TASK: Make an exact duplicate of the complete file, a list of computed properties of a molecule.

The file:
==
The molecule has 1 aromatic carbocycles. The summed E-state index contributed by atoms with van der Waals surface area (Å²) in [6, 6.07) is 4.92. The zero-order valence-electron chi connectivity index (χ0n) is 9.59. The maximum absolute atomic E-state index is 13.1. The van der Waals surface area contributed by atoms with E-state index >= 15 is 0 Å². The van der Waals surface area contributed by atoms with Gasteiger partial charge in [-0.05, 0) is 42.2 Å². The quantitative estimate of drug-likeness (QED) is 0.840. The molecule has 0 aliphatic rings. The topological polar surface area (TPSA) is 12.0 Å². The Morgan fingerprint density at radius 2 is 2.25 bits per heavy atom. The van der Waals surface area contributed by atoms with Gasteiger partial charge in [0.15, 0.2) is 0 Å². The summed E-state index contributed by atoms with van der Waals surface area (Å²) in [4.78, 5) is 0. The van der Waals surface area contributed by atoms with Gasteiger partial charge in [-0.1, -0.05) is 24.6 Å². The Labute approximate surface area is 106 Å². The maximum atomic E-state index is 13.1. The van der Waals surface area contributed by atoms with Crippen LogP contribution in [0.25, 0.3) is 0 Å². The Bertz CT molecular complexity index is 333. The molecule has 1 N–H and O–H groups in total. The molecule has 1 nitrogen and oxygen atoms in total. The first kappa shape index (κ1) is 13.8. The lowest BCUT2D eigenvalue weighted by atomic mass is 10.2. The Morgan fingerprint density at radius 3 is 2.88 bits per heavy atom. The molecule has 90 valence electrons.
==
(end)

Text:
The molecule has 1 aromatic carbocycles. The summed E-state index contributed by atoms with van der Waals surface area (Å²) in [6, 6.07) is 4.92. The zero-order valence-electron chi connectivity index (χ0n) is 9.59. The maximum absolute atomic E-state index is 13.1. The van der Waals surface area contributed by atoms with E-state index >= 15 is 0 Å². The van der Waals surface area contributed by atoms with Gasteiger partial charge in [-0.05, 0) is 42.2 Å². The quantitative estimate of drug-likeness (QED) is 0.840. The molecule has 0 aliphatic rings. The topological polar surface area (TPSA) is 12.0 Å². The Morgan fingerprint density at radius 2 is 2.25 bits per heavy atom. The van der Waals surface area contributed by atoms with Gasteiger partial charge in [0.15, 0.2) is 0 Å². The summed E-state index contributed by atoms with van der Waals surface area (Å²) in [4.78, 5) is 0. The van der Waals surface area contributed by atoms with Gasteiger partial charge in [-0.1, -0.05) is 24.6 Å². The Labute approximate surface area is 106 Å². The maximum atomic E-state index is 13.1. The van der Waals surface area contributed by atoms with Crippen LogP contribution in [0.25, 0.3) is 0 Å². The Bertz CT molecular complexity index is 333. The molecule has 1 N–H and O–H groups in total. The molecule has 1 nitrogen and oxygen atoms in total. The first kappa shape index (κ1) is 13.8. The lowest BCUT2D eigenvalue weighted by atomic mass is 10.2. The Morgan fingerprint density at radius 3 is 2.88 bits per heavy atom. The molecule has 90 valence electrons.